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Portrait of Gertrude Stein, n.d.(opens in a new tab)
Portrait of Gertrude Stein, n.d. Gilbert A. Harrison Collection of Material by and Relating to Gertrude Stein, 1922-1984; UCLA Library Special Collections.

February 3 marked the 150th anniversary of the birth of Gertrude Stein, the influential 20th-century writer, art collector and philanthropist. Stein, who was a proponent of controversial modernist and avant-garde styles that have influenced modern aesthetics, is often remembered as an eccentric cultural figure and patron of the arts who helped bring renowned artists like Pablo Picasso and Henri Matisse to prominence.

Born in 1874 in Allegheny, Pennsylvania, Stein was primarily raised in Oakland, California. She attended Radcliffe College from 1893-1897 and later Johns Hopkins Medical School before moving overseas with her brother in 1902. Stein settled in Paris, where she operated out of her Paris salon with her life partner and creative collaborator Alice B. Toklas. Some of her most recognized works include Three Lives (1909), Tender Buttons (1914) and The Autobiography of Alice B. Toklas (1933). She died on July 27, 1946, at the age of 72.

Gertrude Stein and Alice B. Toklas, 1928(opens in a new tab)
Gertrude Stein and Alice B. Toklas, 1928. Gilbert A. Harrison Collection of Material by and Relating to Gertrude Stein, 1922-1984; UCLA Library Special Collections.

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Letter from Gertrude Stein to(opens in a new tab)
Letter from Gertrude Stein to "My dear Harrison," 1939, Collection: Harrison (Gilbert A.) collection of material by and relating to Gertrude Stein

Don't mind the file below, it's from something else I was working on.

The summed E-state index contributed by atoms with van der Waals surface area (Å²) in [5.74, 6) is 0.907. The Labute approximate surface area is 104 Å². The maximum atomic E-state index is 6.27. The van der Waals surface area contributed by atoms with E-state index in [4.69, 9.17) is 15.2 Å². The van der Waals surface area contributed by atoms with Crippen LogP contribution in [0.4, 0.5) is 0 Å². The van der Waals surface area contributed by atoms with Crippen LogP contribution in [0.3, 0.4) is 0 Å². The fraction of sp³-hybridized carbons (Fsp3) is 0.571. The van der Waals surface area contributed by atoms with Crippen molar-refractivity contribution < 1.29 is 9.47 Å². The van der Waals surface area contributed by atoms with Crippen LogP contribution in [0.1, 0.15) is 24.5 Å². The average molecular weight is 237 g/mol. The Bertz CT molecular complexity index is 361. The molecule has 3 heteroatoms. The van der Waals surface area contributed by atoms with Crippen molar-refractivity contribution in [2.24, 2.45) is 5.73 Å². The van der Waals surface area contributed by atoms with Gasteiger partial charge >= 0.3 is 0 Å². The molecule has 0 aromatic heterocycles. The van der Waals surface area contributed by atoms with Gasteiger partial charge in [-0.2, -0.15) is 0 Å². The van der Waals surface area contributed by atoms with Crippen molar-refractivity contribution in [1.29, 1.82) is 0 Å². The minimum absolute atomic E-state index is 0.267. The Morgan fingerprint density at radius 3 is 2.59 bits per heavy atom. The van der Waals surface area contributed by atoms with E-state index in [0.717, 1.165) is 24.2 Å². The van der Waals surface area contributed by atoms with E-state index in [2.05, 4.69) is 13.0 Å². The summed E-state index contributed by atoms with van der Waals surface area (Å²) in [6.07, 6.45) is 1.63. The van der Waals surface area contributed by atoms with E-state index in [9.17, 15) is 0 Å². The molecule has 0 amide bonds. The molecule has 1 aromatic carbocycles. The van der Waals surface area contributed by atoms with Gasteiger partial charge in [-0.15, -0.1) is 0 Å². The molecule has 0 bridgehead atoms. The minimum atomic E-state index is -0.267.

Throughout her life, Stein maintained a vibrant social network of artists, writers and thinkers from around the world. Eclectic groups of some of the brightest and most interesting individuals of the era gathered to exchange ideas at soirées she hosted at her Paris apartment at 27 Rue de Fleurus.

One of her many relationships was with Gilbert A. Harrison, former editor-in-chief of The New Republic magazine, whom she met in 1933 when he attended a lecture she gave in Pasadena. Harrison, an undergraduate student at UCLA at the time, was so inspired by Stein’s talk that he followed her back to her hotel where they conversed until dawn. They reconnected in 1937 when Harrison visited Stein and Toklas in France. Although her relationship with Harrison had only just been re-established, at this meeting Stein shared a draft of The Autobiography of Alice B. Toklas, one of her most seminal works. Their friendship and correspondence continued until Stein’s death in 1946. After Stein’s death, Harrison continued his amicable relationship and correspondence with Toklas, until her death in 1967.

Harrison diligently kept a record of his correspondence with Stein and Toklas and others, as well as collected books by and about Stein, original works of art, manuscripts, documents concerning the Stein estate, articles by and about Stein,theater programs and exhibition catalogs, and tape recordings, film and photographs. Harrison donated his collection to UCLA Library Special Collections in 1973, where it is available for researchers.

More information about the collection can be found at the Online Archive of California.

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